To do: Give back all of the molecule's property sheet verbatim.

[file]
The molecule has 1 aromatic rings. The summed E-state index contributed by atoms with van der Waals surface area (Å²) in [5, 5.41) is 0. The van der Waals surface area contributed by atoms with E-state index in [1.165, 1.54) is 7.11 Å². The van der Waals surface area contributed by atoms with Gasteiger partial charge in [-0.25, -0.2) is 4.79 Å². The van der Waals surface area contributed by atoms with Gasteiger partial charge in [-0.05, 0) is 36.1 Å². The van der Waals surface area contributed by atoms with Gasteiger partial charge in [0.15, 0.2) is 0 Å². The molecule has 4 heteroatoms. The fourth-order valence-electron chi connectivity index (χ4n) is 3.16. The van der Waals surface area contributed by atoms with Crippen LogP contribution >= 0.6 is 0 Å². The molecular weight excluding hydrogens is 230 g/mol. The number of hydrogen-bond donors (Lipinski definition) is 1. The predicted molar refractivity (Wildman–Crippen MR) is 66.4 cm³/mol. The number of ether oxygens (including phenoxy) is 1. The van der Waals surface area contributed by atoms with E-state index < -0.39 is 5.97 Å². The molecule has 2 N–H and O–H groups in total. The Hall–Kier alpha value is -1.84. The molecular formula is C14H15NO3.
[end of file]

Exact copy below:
The molecule has 1 aromatic rings. The summed E-state index contributed by atoms with van der Waals surface area (Å²) in [5, 5.41) is 0. The van der Waals surface area contributed by atoms with E-state index in [1.165, 1.54) is 7.11 Å². The van der Waals surface area contributed by atoms with Gasteiger partial charge in [-0.25, -0.2) is 4.79 Å². The van der Waals surface area contributed by atoms with Gasteiger partial charge in [-0.05, 0) is 36.1 Å². The van der Waals surface area contributed by atoms with Gasteiger partial charge in [0.15, 0.2) is 0 Å². The molecule has 4 heteroatoms. The fourth-order valence-electron chi connectivity index (χ4n) is 3.16. The van der Waals surface area contributed by atoms with Crippen LogP contribution >= 0.6 is 0 Å². The molecular weight excluding hydrogens is 230 g/mol. The number of hydrogen-bond donors (Lipinski definition) is 1. The predicted molar refractivity (Wildman–Crippen MR) is 66.4 cm³/mol. The number of ether oxygens (including phenoxy) is 1. The van der Waals surface area contributed by atoms with E-state index < -0.39 is 5.97 Å². The molecule has 2 N–H and O–H groups in total. The Hall–Kier alpha value is -1.84. The molecular formula is C14H15NO3.